Non-bank lenders to join CDR in first expansion of ‘open finance’

payday loan companies and other non-bank lenders will be added to Australia’s data portability program as part of the federal government’s plan to extend consumers’ data rights across the financial system.

In January, Digital Economy Minister Jane Hume named “open finance” as the next sector to be designated under Australia’s Consumer Data Right (CDR). Open Finance will also eventually include merchant acquiring, general insurance and retirement services.

But lenders without a banking license are given priority to complete the existing CDR Open Banking program, with a formal consultation process opening on Tuesday.

Minister for Pensions, Financial Services and the Digital Economy, Jane Hume.

“Industry and stakeholder consultation at every stage of the process is an important feature of our journey towards an economy-wide application of CDR. Not only does it support practical implementation and explore the benefits, but it also ensures that we are building a robust, high-value data access system together,” Sen. Hume said in a statement Tuesday.

Non-bank personal loans – including payday loans and cash advance providers – are being considered for inclusion, as are non-bank credit cards, home loans, consumer leases, margin loans and business financing. Separate consultations will take place for merchant acquiring services, general insurance and superannuation.

The lead agency, the Treasury, leads the public consultations and is also required to consult with consumer and privacy regulators about a sector before it can be added to the CDR program. Open Finance would join the original banking sector as well as energy and telecommunications in designation.

A consultation document was released for Open Finance on Tuesday, with stakeholders having less than a month to respond to the first area of ​​interest – non-bank lending.

Non-bank lending has been identified by the Treasury as a priority because of its potential to supplement consumer sentiment on their borrowing and liabilities already generated by open banking.

It could also “facilitate the comparison of the full range of loan products in the market, stimulating more competitive and personalized products and services in the bank and non-bank lending sectors”, according to the new document.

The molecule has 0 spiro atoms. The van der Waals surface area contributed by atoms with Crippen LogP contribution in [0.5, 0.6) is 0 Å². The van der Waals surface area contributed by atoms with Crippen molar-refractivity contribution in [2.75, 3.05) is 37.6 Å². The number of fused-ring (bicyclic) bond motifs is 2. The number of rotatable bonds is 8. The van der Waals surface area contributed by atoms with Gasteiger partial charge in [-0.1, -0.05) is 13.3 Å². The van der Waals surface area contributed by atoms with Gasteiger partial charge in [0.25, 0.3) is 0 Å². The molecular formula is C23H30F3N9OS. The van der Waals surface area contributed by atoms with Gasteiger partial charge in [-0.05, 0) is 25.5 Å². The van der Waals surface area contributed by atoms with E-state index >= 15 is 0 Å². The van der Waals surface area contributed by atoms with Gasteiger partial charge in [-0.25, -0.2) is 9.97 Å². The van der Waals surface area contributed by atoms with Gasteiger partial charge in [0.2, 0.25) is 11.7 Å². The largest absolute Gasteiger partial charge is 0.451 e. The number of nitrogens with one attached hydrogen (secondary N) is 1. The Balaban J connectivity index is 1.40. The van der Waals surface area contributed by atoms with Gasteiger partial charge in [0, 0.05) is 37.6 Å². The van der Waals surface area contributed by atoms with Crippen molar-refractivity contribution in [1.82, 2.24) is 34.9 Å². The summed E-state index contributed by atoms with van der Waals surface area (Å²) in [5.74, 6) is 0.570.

“Combining Open Finance with banking datasets already in CDR could support the creation of new and innovative services such as personal finance and life administration apps to reduce the time, cost and complexity of daily tasks. and make big financial decisions less risky for consumers,” the newspaper said.

“Bank and non-bank loan data can be used for financial planning and loan assessment purposes, and an even richer picture of a person’s financial situation can be revealed when bank data is combined with pension and insurance data.”

The document seeks comment on which non-bank loan data holders should be included, noting that other CDR sectors have excused smaller businesses where compliance would be too onerous.

It proposes to use the corporate regulator’s definition of a “credit facility” or any entity that is engaged in the provision of finance in connection with the operation of a business in Australia to determine which lenders not banks should be considered data holders, with exceptions at that time. be dug.

In terms of datasets, it looks like the non-bank lending industry will closely follow the banking industry, with product data, customer and account data, as well as transaction and billing data. proposed for inclusion.

The paper also asks for answers to specific questions about benefits and use cases, privacy and intellectual property considerations, and regulatory burden, but notes that these will also be informed by open banking experiences. .

In the UK, where open banking is more advanced, payday lenders use the system to perform checks on applicants to determine their eligibility and suitability, speeding up same-day approvals.

Do you know more? Contact James Riley by email.

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